Howard University Hit With Ransomware AttackClasses Canceled as the University's IT Staff Repairs Damage
Stay tuned for updates on this developing story.
Howard University canceled classes Tuesday in the wake of a ransomware attack it first detected on Friday, the institution announced. There is no evidence the attackers accessed or exfiltrated personal information, the school says.
The Washington, D.C.- based university's IT team "detected unusual activity on the school's network" and then followed its cyber response protocols in subsequently shutting down its network to investigate, Howard says.
The university is investigating the incident, but it has gathered enough information to say the malware involved was ransomware. The type of ransomware has not been revealed nor has any ransom amount demanded by the attacker. The institution says it's working with external forensics experts and law enforcement authorities to assess the attack and has also contacted the FBI and the Washington, D.C., city government.
Officials at Howard University did not immediately respond to a request for more information associated with the incident, including technical details.
In an update Tuesday, Howard said remote and hybrid classes will remain canceled through Wednesday, while in-person courses will resume as scheduled.
With the start of a new semester and millions of students returning to college campuses around the country for the first time since the COVID-19-related shutdown in 2020, the threat actors likely believe that colleges will quickly pay the ransom because they want to minimize damages caused by a prolonged lockdown, says Sam Curry, chief security officer with Cybereason.
The university says its enterprise technology services team is working to restore operations as quickly as possible, but notes that "remediation, after an incident of this kind, is a long haul - not an overnight solution."
The school adds: "We continue to work toward clarifying the facts surrounding what happened and what information has been accessed."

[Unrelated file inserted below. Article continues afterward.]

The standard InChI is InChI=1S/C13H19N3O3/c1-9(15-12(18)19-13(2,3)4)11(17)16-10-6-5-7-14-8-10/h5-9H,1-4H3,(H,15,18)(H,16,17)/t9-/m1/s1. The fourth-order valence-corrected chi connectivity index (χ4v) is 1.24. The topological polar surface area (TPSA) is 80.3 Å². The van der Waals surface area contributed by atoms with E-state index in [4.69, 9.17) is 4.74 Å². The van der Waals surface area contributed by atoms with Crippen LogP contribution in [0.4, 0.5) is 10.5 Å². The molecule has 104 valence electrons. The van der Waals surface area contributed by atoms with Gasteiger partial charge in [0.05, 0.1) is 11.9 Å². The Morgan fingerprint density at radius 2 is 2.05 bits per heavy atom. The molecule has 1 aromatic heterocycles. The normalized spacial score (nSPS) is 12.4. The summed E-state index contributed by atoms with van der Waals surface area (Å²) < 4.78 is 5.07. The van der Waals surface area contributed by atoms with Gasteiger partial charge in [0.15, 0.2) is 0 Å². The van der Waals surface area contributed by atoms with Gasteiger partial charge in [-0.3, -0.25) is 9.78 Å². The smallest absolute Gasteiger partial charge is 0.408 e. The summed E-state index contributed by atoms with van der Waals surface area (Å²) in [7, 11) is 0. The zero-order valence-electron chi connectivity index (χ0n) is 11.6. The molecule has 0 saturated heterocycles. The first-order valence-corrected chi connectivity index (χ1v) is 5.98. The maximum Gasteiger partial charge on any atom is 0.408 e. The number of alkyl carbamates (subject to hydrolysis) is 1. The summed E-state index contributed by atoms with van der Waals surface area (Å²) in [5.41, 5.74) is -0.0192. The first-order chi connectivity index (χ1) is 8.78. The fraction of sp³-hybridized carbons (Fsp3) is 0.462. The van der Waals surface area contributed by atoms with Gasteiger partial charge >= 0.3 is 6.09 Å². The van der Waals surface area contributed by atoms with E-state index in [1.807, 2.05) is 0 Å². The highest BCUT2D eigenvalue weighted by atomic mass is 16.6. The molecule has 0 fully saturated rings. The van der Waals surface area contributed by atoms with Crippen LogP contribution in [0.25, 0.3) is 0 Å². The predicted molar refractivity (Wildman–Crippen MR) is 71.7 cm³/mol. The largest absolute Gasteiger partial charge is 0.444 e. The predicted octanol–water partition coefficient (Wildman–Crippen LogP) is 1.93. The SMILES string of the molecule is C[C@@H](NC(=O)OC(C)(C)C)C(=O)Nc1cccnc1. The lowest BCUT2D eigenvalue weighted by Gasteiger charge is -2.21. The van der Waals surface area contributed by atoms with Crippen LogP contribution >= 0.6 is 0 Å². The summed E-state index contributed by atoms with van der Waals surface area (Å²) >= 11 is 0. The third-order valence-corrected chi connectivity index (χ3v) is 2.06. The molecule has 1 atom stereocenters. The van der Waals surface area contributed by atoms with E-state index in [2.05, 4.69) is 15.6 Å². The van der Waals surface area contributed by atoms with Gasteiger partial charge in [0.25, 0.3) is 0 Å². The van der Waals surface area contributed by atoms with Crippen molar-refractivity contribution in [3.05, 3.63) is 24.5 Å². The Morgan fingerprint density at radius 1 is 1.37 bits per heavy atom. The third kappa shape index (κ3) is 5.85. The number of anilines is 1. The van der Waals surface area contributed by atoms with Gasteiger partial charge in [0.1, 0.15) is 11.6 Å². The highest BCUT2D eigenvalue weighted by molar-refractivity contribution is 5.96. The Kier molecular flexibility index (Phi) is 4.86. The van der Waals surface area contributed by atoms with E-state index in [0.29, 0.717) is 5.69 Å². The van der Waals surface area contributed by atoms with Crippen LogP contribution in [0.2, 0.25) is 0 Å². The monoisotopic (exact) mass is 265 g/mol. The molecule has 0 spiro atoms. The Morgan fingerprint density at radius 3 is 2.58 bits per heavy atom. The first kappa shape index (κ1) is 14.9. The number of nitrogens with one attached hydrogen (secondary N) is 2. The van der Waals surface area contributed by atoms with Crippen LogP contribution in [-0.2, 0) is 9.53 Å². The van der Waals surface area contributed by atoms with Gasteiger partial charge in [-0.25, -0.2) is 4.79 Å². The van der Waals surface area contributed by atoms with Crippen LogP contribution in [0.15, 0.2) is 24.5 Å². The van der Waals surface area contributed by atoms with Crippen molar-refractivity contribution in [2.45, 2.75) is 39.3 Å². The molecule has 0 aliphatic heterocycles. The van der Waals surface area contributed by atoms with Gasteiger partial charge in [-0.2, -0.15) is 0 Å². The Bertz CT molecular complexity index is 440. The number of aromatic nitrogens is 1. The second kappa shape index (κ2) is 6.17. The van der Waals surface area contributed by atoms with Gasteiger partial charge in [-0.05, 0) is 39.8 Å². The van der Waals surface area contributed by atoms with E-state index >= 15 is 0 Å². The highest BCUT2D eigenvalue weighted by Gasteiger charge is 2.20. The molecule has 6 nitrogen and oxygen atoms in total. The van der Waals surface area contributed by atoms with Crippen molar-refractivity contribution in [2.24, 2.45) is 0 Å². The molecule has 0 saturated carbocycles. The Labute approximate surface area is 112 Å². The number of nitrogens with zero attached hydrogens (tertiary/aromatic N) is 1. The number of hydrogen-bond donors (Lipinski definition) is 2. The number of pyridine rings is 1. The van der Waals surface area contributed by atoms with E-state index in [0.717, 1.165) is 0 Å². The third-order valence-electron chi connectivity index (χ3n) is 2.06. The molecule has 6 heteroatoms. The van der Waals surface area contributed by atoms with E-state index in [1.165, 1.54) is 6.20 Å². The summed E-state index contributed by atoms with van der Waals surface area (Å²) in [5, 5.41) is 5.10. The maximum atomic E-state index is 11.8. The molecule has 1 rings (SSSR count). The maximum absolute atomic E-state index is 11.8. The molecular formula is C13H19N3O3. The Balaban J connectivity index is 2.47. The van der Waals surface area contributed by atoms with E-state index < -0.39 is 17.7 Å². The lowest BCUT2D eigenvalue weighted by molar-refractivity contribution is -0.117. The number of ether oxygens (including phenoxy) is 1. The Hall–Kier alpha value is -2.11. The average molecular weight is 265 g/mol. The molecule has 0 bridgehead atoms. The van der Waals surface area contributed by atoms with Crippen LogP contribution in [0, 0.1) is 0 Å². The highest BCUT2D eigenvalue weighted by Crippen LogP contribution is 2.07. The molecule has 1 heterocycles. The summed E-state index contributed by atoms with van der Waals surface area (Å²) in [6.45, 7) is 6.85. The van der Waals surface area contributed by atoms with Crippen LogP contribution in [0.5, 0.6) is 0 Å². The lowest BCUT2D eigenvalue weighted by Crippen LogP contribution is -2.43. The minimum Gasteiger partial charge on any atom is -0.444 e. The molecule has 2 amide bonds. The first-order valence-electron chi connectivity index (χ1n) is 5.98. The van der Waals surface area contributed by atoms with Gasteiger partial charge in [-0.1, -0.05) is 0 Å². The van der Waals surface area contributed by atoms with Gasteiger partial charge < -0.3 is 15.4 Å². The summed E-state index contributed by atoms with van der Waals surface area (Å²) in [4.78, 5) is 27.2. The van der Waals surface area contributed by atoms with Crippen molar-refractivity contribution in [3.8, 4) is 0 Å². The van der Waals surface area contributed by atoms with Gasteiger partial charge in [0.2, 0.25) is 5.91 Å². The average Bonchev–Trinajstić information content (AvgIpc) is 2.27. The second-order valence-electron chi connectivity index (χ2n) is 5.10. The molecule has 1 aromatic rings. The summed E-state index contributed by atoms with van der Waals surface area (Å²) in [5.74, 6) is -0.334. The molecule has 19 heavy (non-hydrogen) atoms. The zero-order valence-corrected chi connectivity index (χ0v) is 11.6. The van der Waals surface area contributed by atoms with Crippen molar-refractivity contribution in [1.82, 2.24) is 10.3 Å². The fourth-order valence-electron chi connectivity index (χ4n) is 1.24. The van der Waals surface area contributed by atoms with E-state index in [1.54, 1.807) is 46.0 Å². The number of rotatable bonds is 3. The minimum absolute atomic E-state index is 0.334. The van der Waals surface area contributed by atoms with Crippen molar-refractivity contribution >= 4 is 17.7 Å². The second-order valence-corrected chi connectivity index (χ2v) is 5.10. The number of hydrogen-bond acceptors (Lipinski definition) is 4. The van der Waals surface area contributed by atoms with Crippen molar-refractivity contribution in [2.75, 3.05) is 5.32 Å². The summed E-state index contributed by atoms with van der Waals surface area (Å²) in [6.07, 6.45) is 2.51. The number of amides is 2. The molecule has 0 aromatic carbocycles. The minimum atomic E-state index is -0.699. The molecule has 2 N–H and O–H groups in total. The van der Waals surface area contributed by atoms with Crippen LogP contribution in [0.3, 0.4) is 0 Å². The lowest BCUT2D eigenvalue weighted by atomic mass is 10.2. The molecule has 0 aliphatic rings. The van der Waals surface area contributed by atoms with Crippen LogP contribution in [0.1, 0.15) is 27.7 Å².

Officials say campus Wi-Fi will remain down until the university "determines the best and safest path to stand it up." In an update Tuesday, officials said they will be deploying an "alternative Wi-Fi system." They note that cloud applications "remain active and accessible."
Officials plan daily updates on the status of campus operations.
"We recognize that there has to be a balance between access and security; but at this point in time, the university's response will be from a position of heightened security," officials note.
Calling the situation "highly dynamic," the officials say, "it is our priority to protect all sensitive personal, research and clinical data." The university is also installing "additional safety measures to further protect … personal data from any criminal ciphering."
Targeted Attacks on the Rise
This cyberattack - targeting higher education - follows a string of incidents affecting other sectors this year - including Colonial Pipeline Co., Brazilian-based meat processor JBS and managed service provider Kaseya's remote management software platform.
Tim Erlin, vice president of strategy at the security firm Tripwire, says of these developments: "It's easy to view the increase in ransomware headlines as a material change in the cybersecurity landscape, but it's important to remember that ransomware has to announce itself to be successful.
"Universities are [particularly] tough environments to secure. They accept all kinds of devices into their networks and they change out their users at a high rate as students graduate and matriculate. Not many other IT organizations have to deal with all of these factors."
Chris Clements, vice president of solutions architecture at the security firm Cerberus Sentinel, adds, "Educational institutions … are typically soft targets … and often university departments enjoy independence from each other that can lead to sprawling, disparate technology … that can remain unpatched or orphaned with no centralized oversight by IT.
"Ransomware gangs know that universities … can produce huge amounts of money to pay ransoms when forced to. This combination of relative ease of compromise and high ability to pay out extortion demands make universities incredibly lucrative targets for cybercriminals."
News Editor Doug Olenick contributed to this report.